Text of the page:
5 Hacks for Interior Designing If you have a Wheelchair Patient Living with You


If you’re in the process of adapting your household for a wheelchair patient, know that it won’t be too easy. After all, this isn’t your usual interior designing task. You’ve got to make sure that your home becomes completely wheelchair accessible. And it’s not just about having enough open space either, you need to be certain that all the basic home amenities are available to the wheelchair-bound member of your household. Don’t worry, though – we’ve got a couple of good tips for you.

Anticipating the Challenges of Wheelchair Users

In the process of interior designing for a wheelchair patient, being practically-minded is not the only important thing. Apart from that, you need to be able to empathize with such people on an extremely deep level. Deep enough so that you can think of all the challenges they face, and counter them with your interior design. And this is something that goes through all aspects of a wheelchair patient’s life. From the maintenance of personal hygiene to using everyday kitchen appliances, these are all things that come into question once you’re wheelchair-bound.

However, having easy access to household items, door handles and grab bars isn’t enough. You need to think of ways for the wheelchair patient to be able to conduct themselves around the house independently, without anyone’s outside help. So, if you’ve moved to a new home with the help of a company like Divine Moving and Storage NYC, you’ll have to consider the layout carefully. You need to make it both practical, and aesthetically pleasing. 

General Layout

Sure, you may not be able to alter the original floor plan, as knocking the walls down may be out of the question; especially if you’re renting. But don’t worry – there are still a couple of hacks for interior designing that you can think about implementing. Sure, there isn’t a single universal design that’s perfect for every home; you’ll have to think about what suits your household the best. However, there are a couple of things that everyone should think about when interior designing for a wheelchair patient. 

Namely, you should take a look at the doorways you have in your home. The footprint of a standard wheelchair is 30x48in, on average. And if you want to leave enough space for maneuvering and ease of access; your doorways should be at least 32in wide. Plus, you should get rid of any too large furniture in the rooms themselves. You should find a storage facility for bulky furniture, and put it all there. Fill your rooms with more practical centerpieces. 

Bearing that in mind, you should also consider height. All desk surfaces should be at around 28 to 32in, with enough room for knees beneath. And in that regard, think something between 27 and 29in. Naturally, there’s one last piece of general layout everyone should think about: the wheelchair ramp. Obviously, at least one entrance to your home will need one. And make sure you’ve got a good slope, that’s doesn’t have too steep of an incline.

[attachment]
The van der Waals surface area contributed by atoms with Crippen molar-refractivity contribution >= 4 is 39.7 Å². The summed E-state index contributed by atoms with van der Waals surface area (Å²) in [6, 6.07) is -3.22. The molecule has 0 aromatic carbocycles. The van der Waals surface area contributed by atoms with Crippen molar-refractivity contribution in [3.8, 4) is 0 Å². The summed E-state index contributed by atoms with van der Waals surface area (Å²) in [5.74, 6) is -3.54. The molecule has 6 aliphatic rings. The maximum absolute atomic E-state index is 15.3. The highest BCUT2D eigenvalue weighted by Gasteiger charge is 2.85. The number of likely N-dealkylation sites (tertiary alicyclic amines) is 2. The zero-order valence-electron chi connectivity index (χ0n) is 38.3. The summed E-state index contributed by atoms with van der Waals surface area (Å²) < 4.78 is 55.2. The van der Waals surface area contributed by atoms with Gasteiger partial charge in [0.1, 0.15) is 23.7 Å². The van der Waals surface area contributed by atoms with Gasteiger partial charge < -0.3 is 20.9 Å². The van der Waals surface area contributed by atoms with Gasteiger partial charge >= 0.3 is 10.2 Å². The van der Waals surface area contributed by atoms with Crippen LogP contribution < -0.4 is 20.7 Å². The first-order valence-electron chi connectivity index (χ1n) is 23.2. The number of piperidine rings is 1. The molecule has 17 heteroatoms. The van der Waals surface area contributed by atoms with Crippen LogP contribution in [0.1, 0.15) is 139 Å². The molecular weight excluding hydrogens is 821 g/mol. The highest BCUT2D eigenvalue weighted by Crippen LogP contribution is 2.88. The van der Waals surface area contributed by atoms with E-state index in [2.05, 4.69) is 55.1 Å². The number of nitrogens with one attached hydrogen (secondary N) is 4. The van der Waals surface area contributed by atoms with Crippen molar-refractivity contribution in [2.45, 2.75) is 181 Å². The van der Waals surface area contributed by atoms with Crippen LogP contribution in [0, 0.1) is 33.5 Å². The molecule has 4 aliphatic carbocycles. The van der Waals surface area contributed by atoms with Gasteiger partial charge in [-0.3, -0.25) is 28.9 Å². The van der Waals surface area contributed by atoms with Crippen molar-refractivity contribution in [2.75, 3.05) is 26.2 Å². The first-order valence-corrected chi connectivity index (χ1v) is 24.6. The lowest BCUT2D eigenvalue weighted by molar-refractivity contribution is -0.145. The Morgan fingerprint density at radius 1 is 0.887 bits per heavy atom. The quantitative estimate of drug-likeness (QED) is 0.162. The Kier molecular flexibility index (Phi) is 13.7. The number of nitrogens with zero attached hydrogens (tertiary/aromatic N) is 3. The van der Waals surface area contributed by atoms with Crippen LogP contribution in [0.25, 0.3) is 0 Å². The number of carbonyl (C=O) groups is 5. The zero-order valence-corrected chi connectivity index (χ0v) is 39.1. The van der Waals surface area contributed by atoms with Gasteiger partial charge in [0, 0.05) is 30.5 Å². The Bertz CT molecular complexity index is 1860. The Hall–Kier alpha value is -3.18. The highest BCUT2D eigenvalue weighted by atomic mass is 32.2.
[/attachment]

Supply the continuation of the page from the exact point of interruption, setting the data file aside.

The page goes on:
Taking Care of the Lighting

Up until now, we’ve mentioned some of the hacks for interior design for wheelchair patients; these have been fairly obvious things, like the installing of wheelchair ramps at the exits. However, there are also details many people don’t think about, and they’re actually crucial for anyone with a disability. For example – the lighting. In most cases, people don’t even consider that wheelchair-bound individual can rarely access the usual light switches. From the point of view of disabled people, even switches which are directly above countertops are simply too high.

Naturally, guessing the right height can be tricky. But, we recommend moving these to a height of around 36in. That should be close enough for people in a sitting position. Also, we definitely don’t recommend doing this on your own. You should find a good electrician, who can handle fine precision work without difficulty. Also, here is a hack that could benefit all members of the household: LED light switches. This will reduce stumbling in the dark for a light switch to a minimum. 

Wheelchair accessible stairways and corridors

Usually, stairways present the biggest problem for wheelchair users, for obvious reasons. So, when you’re redoing your stairwells to make them more adaptable to wheelchairs, you need to have safety in mind first. Check the handrails, in order to make certain that they can support the weight of the user. Plus, we recommend avoiding too many mats or rugs in the hallways and in your home in general; these can easily wrinkle, becoming the source of slipping and tripping hazards.

Fire Safety and Easy Access

So far, we’ve only dealt with the challenges that wheelchair users face on a daily basis. And don’t get us wrong; anticipating every aspect of the daily lives of such people is important, as we’ve emphasized multiple times. However, you should also go a step further, and think of low-likelihood, but high-risk scenarios. For example – can you think of what you would do if a fire happened in your home? In this case, wheelchair users need to have the proper accommodations as well. 

Take the time to design a personal evacuation plan for the wheelchair-restrained person. That way, they won’t panic when an actual fire happens. Also, make sure they know this plan extremely well. Besides that, you should also always have a good fire exit, that doesn’t have any obstacles or clutter in the way.